Mike Menzel, Edina
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So, Koch and Banaian seek credibility on energy and economic issues but do not think the role of CO2 matters in policymaking? Once upon a time (actually, not so long ago), the GOP proudly supported sound energy and environmental policies — legislation that directly or indirectly led to reducing harmful pollutants, many of which came from the energy sector. President Richard Nixon established the Environmental Protection Agency, the Clean Air Act and the Clean Water Act. President Teddy Roosevelt established more than 200 national forests and parks and created the U.S. Forest Service. Roosevelt clearly stated that “the conservation of natural resources is the fundamental problem. … Unless we solve that problem, it will avail us little to solve all others.”
The Conservative Energy Forum needs to embrace its environmentally/economically sound policy heritage. Own it! Put the “conserve” back in “conservative.” This group needs to reboot!
Julie Risser, Edina
Is it just me, or is new surface not grippy enough?
Do other drivers find Interstate 394’s new grooved concrete roadway when approaching downtown to be unsettling? I have a three-year-old Hyundai and new tires, yet I find my tires do not grip this road surface — even at 55 miles per hour — nearly as well as they do standard concrete or asphalt. There is a definite shiver in the steering, as if the tires are never quite gripping the road, and to me it has the feeling of being somewhat less than safe. Just curious as to whether I’m the only one experiencing this less-than-desirable sensation.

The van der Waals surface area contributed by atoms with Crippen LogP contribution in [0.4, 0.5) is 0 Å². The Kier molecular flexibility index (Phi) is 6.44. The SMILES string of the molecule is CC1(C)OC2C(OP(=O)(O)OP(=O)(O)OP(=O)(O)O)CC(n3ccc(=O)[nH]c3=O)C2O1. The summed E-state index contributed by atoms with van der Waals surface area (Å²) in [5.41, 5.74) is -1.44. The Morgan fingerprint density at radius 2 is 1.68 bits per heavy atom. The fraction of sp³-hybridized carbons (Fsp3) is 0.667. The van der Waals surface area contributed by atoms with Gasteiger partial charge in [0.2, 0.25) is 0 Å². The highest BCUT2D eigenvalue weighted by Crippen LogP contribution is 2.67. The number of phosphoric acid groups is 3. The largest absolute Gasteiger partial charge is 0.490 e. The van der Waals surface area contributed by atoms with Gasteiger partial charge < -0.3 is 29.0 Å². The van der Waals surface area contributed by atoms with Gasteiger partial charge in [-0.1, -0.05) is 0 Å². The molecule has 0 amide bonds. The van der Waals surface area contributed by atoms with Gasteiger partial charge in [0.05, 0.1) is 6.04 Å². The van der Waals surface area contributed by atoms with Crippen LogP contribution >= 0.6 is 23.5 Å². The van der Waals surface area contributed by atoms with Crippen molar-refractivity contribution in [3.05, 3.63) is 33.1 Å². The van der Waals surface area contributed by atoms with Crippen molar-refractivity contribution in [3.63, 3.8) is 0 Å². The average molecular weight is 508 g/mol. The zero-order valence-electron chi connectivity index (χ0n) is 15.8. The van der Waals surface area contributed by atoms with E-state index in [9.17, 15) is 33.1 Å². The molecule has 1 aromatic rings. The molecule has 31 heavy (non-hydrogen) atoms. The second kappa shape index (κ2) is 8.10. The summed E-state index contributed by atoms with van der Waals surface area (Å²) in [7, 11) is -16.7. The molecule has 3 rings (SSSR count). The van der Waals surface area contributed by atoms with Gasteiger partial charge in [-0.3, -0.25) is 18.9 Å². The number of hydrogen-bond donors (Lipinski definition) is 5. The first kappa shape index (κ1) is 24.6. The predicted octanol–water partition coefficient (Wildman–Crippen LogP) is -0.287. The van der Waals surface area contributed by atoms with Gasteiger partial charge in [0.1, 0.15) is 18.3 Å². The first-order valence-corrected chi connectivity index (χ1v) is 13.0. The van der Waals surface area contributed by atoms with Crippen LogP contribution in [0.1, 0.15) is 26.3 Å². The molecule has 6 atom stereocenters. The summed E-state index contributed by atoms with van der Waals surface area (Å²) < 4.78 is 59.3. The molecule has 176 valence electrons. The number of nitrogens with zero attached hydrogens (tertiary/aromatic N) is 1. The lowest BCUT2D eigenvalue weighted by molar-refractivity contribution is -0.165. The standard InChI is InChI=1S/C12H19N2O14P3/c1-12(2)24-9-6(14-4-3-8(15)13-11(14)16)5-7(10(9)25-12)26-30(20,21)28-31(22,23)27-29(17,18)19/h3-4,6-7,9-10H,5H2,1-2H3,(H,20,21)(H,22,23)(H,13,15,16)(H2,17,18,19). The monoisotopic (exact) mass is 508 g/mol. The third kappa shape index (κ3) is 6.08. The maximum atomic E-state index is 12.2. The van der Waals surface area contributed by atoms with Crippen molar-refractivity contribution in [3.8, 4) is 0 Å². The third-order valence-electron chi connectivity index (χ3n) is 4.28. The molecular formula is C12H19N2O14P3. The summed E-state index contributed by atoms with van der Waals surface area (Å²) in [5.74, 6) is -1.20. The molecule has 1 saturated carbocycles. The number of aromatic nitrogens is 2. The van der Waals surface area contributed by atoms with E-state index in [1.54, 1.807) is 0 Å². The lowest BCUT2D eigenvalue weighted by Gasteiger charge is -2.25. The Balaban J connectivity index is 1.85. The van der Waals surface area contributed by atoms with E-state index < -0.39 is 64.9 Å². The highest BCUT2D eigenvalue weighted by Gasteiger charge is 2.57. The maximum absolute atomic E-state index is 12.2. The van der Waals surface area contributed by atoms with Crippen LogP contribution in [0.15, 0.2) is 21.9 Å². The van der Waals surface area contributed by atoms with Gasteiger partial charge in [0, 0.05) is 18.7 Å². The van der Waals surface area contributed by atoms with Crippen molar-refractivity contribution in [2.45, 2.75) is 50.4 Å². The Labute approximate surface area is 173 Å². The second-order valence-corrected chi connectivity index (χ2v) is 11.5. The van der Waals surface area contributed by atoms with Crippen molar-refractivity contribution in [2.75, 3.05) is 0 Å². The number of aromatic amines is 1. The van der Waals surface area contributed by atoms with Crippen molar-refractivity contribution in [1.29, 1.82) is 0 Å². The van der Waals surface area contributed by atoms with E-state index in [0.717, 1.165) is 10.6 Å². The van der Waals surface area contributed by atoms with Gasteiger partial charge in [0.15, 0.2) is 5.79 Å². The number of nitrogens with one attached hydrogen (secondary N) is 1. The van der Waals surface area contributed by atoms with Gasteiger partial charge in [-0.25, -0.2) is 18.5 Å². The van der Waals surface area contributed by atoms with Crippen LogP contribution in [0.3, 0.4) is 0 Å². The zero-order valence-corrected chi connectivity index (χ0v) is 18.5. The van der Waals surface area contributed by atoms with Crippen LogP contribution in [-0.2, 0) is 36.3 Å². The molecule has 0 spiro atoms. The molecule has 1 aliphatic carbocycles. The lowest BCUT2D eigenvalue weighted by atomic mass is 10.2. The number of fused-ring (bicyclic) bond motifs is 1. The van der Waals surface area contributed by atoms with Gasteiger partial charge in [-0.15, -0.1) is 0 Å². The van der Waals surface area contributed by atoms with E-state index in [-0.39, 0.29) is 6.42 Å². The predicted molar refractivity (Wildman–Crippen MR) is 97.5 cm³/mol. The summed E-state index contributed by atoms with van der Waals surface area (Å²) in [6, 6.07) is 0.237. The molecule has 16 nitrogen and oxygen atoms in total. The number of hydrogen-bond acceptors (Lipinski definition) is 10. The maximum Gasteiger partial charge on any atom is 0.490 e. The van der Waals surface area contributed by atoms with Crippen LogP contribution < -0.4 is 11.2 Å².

David Gustafson, Hopkins
Just in case that carp barrier doesn’t work … earworms!
As an active boater on Lake Minnetonka, I was delighted to read the front-page article “U team designs carp barriers” (March 7), with the summary “Plan would bombard fish with water pressure, noise and underwater lights.” The invasion of Asian carp would be even more devastating to the ecosystem than Eurasian milfoil and zebra mussels. If the sound of boat motors blasted into the water is not effective, I suggest heavy-metal music or repeatedly playing “You Light Up My Life” by Debby Boone and “I Will Always Love You” by Whitney Houston.
Daniel P. Goldman, Wayzata